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< Back to question How do we think about African-American literature? Show more Show less

African-American literature is a body of literature made in the U.S. by Americans of African descent. Because of how African-Americans were integrated into the founding of the U.S., African-American writing is often concerned with racism, oppression, and struggles for freedom. At the same time, should such literature always be concerned with political advocacy, or should Black writers and artists focus on art for art’s sake? From early U.S. history (Phillis Wheatley, Frederick Douglass, Paul Laurence Dunbar), to the Harlem Renaissance (Langston Hughes, Zora Neale Hurston, W. E. B. Du Bois, Countee Cullen), to the Civil Rights Movement era (James Baldwin, Richard Wright, Ralph Ellison, Gwendolyn Brooks), to now (Toni Morrison, Alice Walker, Natasha Trethewey, Jamaica Kinkaid, Nikki Giovanni), how do writers and readers think about African-American literature?

African-American literature should always be political Show more Show less

Since the founding years of the U.S. as a nation, Black lives, culture, and literature were deemed inferior or invalid. African-American writing cannot escape this reality, so their literature should illuminate racial injustices and promote political equality.
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"All Art is propaganda"

Art is political in nature because art can change viewers’ minds and bring viewers’ to empathize with something new. African-American literature should advocate for political equality in today's unequal society.
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Proponents


Context

Scholar Henry Louis Gates Jr. stated, "it is fair to describe the subtext of the history of black letters as this urge to refute the claim that because blacks had no written traditions they were bearers of an inferior culture."[1] The idea that African-American art must be political in nature has shaped African-American literature since Phillis Wheatley published her first book of poems in 1773.[2] In the abolitionist era, writer Charles Chesnutt claimed that writing was a "high holy purpose" of advancing Black liberation.[3] W. E. B. Du Bois, a sociologist and activist, wrote in 1921 that literature should be used in the advancement of Black liberation as well.

The Argument

Literature can bring about social change, and writing is a political act.[4] Writers have the opportunity to contribute to literature that resonates with a wider audience and promote social equality. Many writers during the Harlem Renaissance believed that Black artists should use their talents to primarily bring about social change. While art for art's sake is a worthy reason to create art, the ability to write is a privilege that should ultimately be used to promote Black liberation. Black artists have a moral responsibility to use their art to promote political equality. The U.S.'s pervasive structural racism influences people's ideologies about the character of Black people. Black writers should use their talents to contribute to the literary field. Black writers should write content that resonates across races, even to White people who usually decide which kind of literature is worthy. By writing about actual experiences, myths, cultural backgrounds, and promoting to the literary field, Black writers can use their work as a means to refute the dominant ideologies of White supremacy (which promotes the idea that literature written by White Americans or Europeans are the standard for good literature).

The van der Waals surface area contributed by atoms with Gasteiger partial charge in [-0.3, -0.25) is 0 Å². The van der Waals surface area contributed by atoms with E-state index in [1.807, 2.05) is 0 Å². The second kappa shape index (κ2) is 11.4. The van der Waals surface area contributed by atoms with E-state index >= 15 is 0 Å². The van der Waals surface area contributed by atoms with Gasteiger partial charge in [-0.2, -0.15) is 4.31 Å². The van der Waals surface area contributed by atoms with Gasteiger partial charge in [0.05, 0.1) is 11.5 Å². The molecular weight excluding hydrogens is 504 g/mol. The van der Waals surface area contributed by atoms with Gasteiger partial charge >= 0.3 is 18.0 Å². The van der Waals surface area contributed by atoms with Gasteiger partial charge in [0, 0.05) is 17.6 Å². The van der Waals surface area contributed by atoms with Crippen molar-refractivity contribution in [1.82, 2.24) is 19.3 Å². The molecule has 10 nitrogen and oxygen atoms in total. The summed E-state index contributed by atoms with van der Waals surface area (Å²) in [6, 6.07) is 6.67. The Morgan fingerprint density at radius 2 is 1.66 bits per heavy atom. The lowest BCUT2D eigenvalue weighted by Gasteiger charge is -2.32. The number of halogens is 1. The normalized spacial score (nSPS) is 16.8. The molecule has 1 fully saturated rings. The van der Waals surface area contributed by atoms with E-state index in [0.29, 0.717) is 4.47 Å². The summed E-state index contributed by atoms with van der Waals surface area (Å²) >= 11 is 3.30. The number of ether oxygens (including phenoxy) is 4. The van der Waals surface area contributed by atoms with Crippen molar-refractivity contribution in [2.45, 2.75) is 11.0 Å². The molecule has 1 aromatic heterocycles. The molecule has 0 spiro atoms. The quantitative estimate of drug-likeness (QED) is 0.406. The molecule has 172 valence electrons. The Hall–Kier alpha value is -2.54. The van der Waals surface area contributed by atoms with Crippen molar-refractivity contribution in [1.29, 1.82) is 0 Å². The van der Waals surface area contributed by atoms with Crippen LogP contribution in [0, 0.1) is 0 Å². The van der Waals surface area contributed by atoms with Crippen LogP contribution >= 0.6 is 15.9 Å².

Counter arguments

It is an unfair burden to African-American writers that their art should always advocate for themselves politically. Artists and writers should be free to pursue art to express themselves—whether to express the mundane beauty in everyday life or explicitly political purposes. Writers shouldn’t be restricted to only writing the “protest novel” primarily for White audiences.[5] Just as non-Black writers have the ability to create art for art's sake, Black writers also should create stories with attention to form and truth, not just for propaganda.

Framing

This argument assumes that art should have a social purpose.

Premises

[P1] The nature of art is political. [P2] The U.S. is a racist society. [P3] Black writers should use art to promote racial equality.

Rejecting the premises

[Rejecting P1] Art does not always have a political purpose.

References

  1. https://en.wikipedia.org/wiki/African-American_literature#cite_note-Stryz_p140-54
  2. https://digitalcommons.northgeorgia.edu/papersandpubs/vol2/iss1/2
  3. https://nationalhumanitiescenter.org/pds/maai3/protest/text10/text10read.htm
  4. https://www.electricliterature.com/writing-is-always-a-political-act/
  5. https://faculty.gordonstate.edu/lsanders-senu/Everybody's%20Protest%20Novel%20by%20James%20Baldwin.pdf

This page was last edited on Wednesday, 26 Aug 2020 at 23:42 UTC